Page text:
A: I’ve had more close calls than I realize. I know mountain lions are out there. I never run on trails at dusk or dawn, which is prime feeding time. I’ll hear the snakes moving in the dry grass or I’ll see the paw prints and wonder if that’s a dog, coyote or mountain lion. I’ve seen them in the distance, seen bobcats. But I wouldn’t run as much if I couldn’t run on trails and that’s one of the tradeoffs. You have to suspend fears and keep your eyes and ears open, but there’s nothing like trail running. It changes your world view and just your entire day when you’re out there.
Q: What do you attribute the latest running boom to?
A: Whenever there are hard times economically running spikes and I don’t know why that is but I know running has changed. When I became a runner it was more competition driven, more people running sub 3-hour marathons that today. You see a lot of people who just like the feeling of doing a half marathon at their pace. They may walk some but they’ll see their friends and have a great day. It’s not about competition, but attempting something that’s beyond your ability and that’s where running is going.
Q: Is running an easier sell to kids today?
A: Cross-country runners are still kind of geeky but with the success of my girls team and the boys to a lesser extent, we’ve had more kids come out and just try it. They learn all of these great things that come from running, the idea of perseverance and putting one foot in front of the other and you’ll finish the goal. When I competed in high school, the girls were treated like girls, definitely considered the weaker sex. Now I coach the girls team the same way as boys, just as hard and demanding. The girls step up and I think mentally they’re tougher and they allow themselves to compete and be a little bit of a badass and change their definition of what it means to be a runner.
Q: How do get people past the notion of running as “long, slow distance?”
A: It’s really a misnomer. When Arthur Lydiard coined LSD he meant long, steady distance and that’s a difference. Even now I have runners say that since they worked hard yesterday today they’re going to just jog four miles. No, let’s go a little deeper, 85 percent instead of down to 75 percent. A couple friends of mine, women, have asked me to draw up marathon programs. They’re non-runners or at least first-time marathon runners and I asked them to do speed work. Not four 100s in 60 seconds but simple vvo2 stuff – 200 on, 100 off – and the great thing is it informs your form and that translates into your next run even if it’s a longer run. At first they don’t think they can do it and feel uncomfortable on the track. But once you introduce them to speed as opposed to volume they push themselves and get more competitive.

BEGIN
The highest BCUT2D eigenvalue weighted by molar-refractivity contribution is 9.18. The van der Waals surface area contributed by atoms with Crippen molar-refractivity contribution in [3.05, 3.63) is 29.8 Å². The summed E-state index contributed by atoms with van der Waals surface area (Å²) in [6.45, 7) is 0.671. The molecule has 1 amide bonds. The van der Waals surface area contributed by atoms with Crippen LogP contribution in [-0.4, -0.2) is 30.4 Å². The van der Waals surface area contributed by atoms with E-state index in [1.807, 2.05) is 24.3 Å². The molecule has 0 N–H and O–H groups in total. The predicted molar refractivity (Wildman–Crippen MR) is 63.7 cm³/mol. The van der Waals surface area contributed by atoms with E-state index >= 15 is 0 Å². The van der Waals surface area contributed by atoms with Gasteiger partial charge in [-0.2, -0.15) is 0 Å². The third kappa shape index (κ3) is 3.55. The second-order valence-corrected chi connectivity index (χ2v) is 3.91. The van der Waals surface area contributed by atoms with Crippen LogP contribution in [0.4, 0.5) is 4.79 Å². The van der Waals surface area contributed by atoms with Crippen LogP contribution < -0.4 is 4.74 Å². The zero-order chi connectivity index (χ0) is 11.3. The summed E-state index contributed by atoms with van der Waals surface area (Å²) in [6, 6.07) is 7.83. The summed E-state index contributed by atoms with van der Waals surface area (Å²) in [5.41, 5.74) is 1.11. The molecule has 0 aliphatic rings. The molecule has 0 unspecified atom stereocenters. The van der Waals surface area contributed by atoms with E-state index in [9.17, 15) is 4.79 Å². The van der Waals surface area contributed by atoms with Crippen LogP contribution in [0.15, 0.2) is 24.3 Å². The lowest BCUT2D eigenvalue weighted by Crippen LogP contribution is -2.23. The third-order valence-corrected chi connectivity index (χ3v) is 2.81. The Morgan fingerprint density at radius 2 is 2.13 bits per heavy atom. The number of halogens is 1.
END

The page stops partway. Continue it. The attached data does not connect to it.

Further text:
Q: Do you find that’s the ‘aha’ moment for many runners?
A: I totally find that. There are days I don’t get that run in the morning and I only have 25 minutes later and I need to do something. If I do something as simple as a 200 at 2-mile pace followed by a 100 jog with the same work to rest ratio within six or seven laps I’m drenched with sweat. Within 20 minutes, I’ve had a great workout, my endorphin levels are off the chart, I feel great and in that short period of time I have gotten a little more efficient.
Q: How is running a metaphor for overcoming obstacles?
A: It’s funny. When I wrote this book I didn’t set out to write it this way. I had some thoughts about running and as I wrote these essays these themes came through and I realized what a profound change running has made in my life. I road bike and mountain bike but you’re at the mercy of a machine if you get a flat. If you run, you’re in charge. It’s just you and there’s something fortifying about that. Those themes came forward and I wanted to spread the word.